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Brain Inj. 2014;28(7):959-64. doi: 10.3109/02699052.2014.888763. Epub 2014 Mar 21.

Awareness of memory functioning in patients with stroke who have a good functional outcome.

Author information

1
Brain Center Rudolf Magnus and Center of Excellence for Rehabilitation Medicine, University Medical Center Utrecht and De Hoogstraat Rehabilitation , Utrecht , The Netherlands .

Abstract

PRIMARY OBJECTIVE:

To determine whether patients with stroke who have a good functional outcome show awareness of memory functioning and whether over- and under-estimation of memory performance are differentially related to neuropsychological performance.

RESEARCH DESIGN:

Prospective cohort study.

METHODS AND PROCEDURES:

The Barrow Neurological Institute Screen for Higher Cerebral Functions and a brief neuropsychological assessment were used to evaluate language, orientation, attention, visuospatial problem-solving, perception, reasoning, executive functioning, memory, affect and awareness of memory functioning. As for the latter, the patient's estimate of memory functioning was compared with his or her actual memory performance. Patients were divided into three groups: good-estimators (estimated performance = actual performance), over-estimators (estimated performance > actual performance) and under-estimators (estimated performance < actual performance).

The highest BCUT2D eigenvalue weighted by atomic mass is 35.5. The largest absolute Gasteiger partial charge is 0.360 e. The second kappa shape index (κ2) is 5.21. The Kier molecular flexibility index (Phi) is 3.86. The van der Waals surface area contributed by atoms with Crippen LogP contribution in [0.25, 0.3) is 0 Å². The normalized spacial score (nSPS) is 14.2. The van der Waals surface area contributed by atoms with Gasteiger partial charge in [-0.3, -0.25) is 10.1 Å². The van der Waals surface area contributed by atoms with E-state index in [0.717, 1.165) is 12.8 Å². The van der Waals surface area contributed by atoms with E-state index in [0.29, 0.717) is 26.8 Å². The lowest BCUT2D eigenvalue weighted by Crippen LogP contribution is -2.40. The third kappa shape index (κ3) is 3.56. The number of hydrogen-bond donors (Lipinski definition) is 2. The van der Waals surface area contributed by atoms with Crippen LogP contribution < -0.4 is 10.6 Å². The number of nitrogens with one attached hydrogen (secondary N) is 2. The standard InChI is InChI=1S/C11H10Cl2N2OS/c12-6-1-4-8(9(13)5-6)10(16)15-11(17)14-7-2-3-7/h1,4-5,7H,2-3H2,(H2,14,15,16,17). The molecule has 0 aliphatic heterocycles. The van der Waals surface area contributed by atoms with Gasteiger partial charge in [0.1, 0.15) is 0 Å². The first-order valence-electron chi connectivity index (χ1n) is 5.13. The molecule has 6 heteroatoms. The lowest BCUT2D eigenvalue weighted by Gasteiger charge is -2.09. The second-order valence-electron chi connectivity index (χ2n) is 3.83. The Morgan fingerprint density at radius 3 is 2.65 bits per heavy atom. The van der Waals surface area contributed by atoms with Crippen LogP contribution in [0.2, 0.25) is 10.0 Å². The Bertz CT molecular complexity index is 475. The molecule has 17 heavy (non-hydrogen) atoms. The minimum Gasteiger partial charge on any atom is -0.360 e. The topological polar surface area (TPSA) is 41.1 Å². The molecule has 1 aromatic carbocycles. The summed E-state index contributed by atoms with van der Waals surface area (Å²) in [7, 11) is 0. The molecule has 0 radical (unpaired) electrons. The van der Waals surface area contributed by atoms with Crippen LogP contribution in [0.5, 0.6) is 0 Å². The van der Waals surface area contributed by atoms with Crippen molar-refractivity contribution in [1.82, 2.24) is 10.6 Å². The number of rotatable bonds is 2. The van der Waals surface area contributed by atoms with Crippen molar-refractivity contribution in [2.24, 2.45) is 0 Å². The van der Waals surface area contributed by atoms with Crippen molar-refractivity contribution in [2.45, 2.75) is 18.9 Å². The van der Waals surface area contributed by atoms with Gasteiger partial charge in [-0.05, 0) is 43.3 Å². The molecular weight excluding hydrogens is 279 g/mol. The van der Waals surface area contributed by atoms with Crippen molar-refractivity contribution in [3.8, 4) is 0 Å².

MAIN OUTCOMES AND RESULTS:

In total, 54 patients with stroke were included, of whom 27 patients were classified as good-estimators, 19 as over-estimators and eight as under-estimators. Compared to good-estimators, over-estimators had significantly lower scores for all cognitive domains. Under-estimators had significantly poorer affect compared to good-estimators.

CONCLUSIONS:

These preliminary results suggest that over- and under-estimation of memory functioning can be observed in patients with stroke who have a good functional outcome and that they may reflect distinct underlying neuropsychological processes.

KEYWORDS:

Anosognosia; awareness; brain injury; cognition disorders; insight; neuropsychology

PMID:
24655053
DOI:
10.3109/02699052.2014.888763
[Indexed for MEDLINE]

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